From the founding period until late in the 20th century, the court never ruled that the First Amendment protects commercial advertising. Then suddenly, in 1976, it reversed course with a decision in a case brought by Virginia consumers who objected to a law that barred pharmacists from advertising prescription drug prices. Emphasizing that consumers have a keen interest “in the free flow of commercial information,” the court ruled that the state could not forbid truthful, nondeceptive advertising.
In dissent, Justice William Rehnquist objected to the “far reaching” implications of “a decision which elevates commercial intercourse between a seller hawking his wares and a buyer to the same plane as had been previously reserved for the free marketplace of ideas.” If anything, Rehnquist understated the implications.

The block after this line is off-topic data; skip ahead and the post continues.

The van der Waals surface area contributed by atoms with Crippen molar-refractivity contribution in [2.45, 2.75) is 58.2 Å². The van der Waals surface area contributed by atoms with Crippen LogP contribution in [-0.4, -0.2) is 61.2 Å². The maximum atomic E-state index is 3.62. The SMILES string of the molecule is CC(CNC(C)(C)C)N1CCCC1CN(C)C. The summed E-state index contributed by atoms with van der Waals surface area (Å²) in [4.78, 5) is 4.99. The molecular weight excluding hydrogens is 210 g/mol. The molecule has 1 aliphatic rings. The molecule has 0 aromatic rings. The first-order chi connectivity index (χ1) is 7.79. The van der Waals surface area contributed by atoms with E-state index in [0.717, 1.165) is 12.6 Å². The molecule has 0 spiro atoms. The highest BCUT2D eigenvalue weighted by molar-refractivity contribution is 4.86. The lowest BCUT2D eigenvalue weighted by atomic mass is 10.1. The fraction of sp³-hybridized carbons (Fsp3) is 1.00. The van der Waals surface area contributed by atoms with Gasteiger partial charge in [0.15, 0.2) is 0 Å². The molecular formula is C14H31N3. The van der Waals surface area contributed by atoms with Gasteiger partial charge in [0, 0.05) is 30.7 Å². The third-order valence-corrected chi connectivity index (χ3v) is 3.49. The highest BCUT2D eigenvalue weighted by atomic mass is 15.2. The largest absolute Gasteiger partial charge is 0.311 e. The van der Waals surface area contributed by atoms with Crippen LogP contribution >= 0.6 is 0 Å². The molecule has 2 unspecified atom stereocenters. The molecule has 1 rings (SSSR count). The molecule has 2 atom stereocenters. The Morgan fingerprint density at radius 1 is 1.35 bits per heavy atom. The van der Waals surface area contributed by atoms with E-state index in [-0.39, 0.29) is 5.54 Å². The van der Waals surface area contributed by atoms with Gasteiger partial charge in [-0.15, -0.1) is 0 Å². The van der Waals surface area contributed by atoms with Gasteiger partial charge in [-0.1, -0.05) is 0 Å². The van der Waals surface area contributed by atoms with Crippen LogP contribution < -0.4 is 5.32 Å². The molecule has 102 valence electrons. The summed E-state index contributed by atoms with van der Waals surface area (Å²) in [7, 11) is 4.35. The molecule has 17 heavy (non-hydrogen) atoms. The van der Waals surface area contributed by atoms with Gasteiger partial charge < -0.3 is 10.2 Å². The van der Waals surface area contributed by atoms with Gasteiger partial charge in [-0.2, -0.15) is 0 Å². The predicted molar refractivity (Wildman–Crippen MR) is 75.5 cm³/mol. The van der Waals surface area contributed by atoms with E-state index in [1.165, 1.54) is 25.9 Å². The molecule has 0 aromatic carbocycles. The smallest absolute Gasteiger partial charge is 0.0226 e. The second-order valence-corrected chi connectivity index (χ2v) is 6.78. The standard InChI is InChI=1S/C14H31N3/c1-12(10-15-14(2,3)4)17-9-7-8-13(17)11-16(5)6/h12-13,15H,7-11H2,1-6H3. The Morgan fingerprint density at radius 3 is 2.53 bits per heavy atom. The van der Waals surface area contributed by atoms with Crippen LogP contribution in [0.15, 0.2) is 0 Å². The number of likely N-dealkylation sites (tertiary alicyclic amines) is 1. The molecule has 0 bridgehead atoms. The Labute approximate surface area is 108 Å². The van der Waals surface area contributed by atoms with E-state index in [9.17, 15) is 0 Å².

As my colleague John Coates, a professor of law at Harvard, hasdemonstrated, recent decades have seen a genuine revolution in free speech law. Far from being used to ensure the preconditions for self-government, the First Amendment is being regularly invoked as a barrier to fairly modest regulatory requirements. Ironically, those requirements are usually designed to ensure that consumers are informed.
Birthed by a consumers’ rights decision in 1976, Free Speech Inc. has already been an astonishing success story. The conflict minerals controversy will provide crucial evidence about its future.